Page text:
BP, the British energy giant, has started collecting oil leaking from its broken pipe in the Gulf of Mexico and is funnelling it onto a ship.
Admiral Thad Allen, the US Coast Guard, said that the cap was so far siphoning off only 1,000 of the estimated 12,000 to 19,000 barrels of oil currently leaking into the water per day.
A containment cap placed on top of the leak, 1.6km below the water's surface, started to collect some of the gushing oil on Friday.
Allen said that the volume of oil being collected should increase as BP closes vents to trap more oil, on the 46th day of the spill.
BP said earlier on Friday that the containment cap could be able to capture upward of 90 per cent of the oil but that it would take 48 hours to know how well the system was working.
The operation follows a series of unsuccessful attempts to cap or contain the gushing leak since an explosion on April 20 tore through the BP-leased Deepwater Horizon rig just off the Louisiana coast.
John Terret, Al Jazeera's correspondent in Venice, Louisiana, said: "[BP] said that the cap is in place and its four vents will be tightened slowly until the flow is reduced to next to nothing.
"[However], even when that cap its secure there will still be oil leaking into the Gulf.
"So that it why BP is saying that it is not going to be until August that the leak is contained."
Barack Obama, the US president, has cancelled a trip to Australia and Indonesia in order to visit Louisiana on Friday, his third trip there since the spill began.
Obama said in an interview on Thursday that while the US Coast Guard was responsible for co-ordinating relief efforts with BP, the government was reliant on the London-based energy firm for its expertise and equipment to plug the broken well.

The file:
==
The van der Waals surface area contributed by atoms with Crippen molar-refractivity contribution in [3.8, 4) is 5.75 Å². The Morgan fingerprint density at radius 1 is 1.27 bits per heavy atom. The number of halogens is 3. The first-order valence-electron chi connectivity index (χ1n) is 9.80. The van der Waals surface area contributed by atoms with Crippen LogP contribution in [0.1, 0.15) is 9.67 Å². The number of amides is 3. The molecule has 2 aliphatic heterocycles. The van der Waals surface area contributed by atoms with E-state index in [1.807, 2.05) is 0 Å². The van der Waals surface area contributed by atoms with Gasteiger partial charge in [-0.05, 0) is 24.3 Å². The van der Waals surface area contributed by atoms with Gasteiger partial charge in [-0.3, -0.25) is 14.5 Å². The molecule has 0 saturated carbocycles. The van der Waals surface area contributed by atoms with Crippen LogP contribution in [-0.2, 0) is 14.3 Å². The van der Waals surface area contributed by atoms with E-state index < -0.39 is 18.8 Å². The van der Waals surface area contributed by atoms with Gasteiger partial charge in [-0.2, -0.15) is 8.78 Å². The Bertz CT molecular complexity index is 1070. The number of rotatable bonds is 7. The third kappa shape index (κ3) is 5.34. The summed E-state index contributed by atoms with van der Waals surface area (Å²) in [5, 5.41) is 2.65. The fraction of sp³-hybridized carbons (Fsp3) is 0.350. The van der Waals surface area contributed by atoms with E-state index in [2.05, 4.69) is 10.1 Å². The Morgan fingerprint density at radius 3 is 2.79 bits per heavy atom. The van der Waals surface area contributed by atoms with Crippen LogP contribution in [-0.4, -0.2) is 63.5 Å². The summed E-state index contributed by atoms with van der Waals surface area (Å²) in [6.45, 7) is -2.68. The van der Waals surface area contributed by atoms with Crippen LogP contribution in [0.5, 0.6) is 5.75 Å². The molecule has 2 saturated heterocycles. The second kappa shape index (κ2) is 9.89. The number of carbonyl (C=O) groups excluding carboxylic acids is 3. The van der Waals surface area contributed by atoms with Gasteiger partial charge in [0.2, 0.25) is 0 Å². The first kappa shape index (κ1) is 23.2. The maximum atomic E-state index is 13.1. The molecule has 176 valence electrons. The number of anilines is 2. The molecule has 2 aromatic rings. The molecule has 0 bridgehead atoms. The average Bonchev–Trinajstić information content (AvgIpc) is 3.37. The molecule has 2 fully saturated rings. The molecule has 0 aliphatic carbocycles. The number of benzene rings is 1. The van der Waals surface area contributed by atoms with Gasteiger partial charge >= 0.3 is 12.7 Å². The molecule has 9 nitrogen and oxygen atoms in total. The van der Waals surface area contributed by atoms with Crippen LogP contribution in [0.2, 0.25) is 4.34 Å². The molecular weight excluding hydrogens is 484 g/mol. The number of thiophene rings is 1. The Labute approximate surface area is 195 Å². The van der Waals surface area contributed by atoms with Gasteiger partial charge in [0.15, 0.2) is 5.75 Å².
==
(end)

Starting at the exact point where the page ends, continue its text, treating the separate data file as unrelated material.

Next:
Terret said: "Obama is under enormous pressure. The people of Louisiana blame his administration for letting them down.
"He was only on the ground here during his last visit for two and a half hours and people said that that was not enough."
BP has already spent well over $1bn on its response to the spill and has attempted to reassure investors that the firm is not at threat of insolvency due to the spill.
Tony Hayward, BP's chief executive, said that it had plenty of money to meet its obligations, including $5bn in cash and additional credit if necessary.
Hayward said that it had "considerable firepower" to cope with the costs, although he acknowledged that those arrears would be "severe" and long-running.
BP was formally reassuring shareholders for the first time since the spill started, addressing the need to now improve the company's safety reputation and clean up the Gulf coast.
Carl-Henric Svanberg, the BP chairman, said: "We will meet our obligations both as a responsible company and also as a necessary step to rebuilding trust in BP as a long term member of the business communities in the US and around the world."
"This is in the interest of all our stakeholders."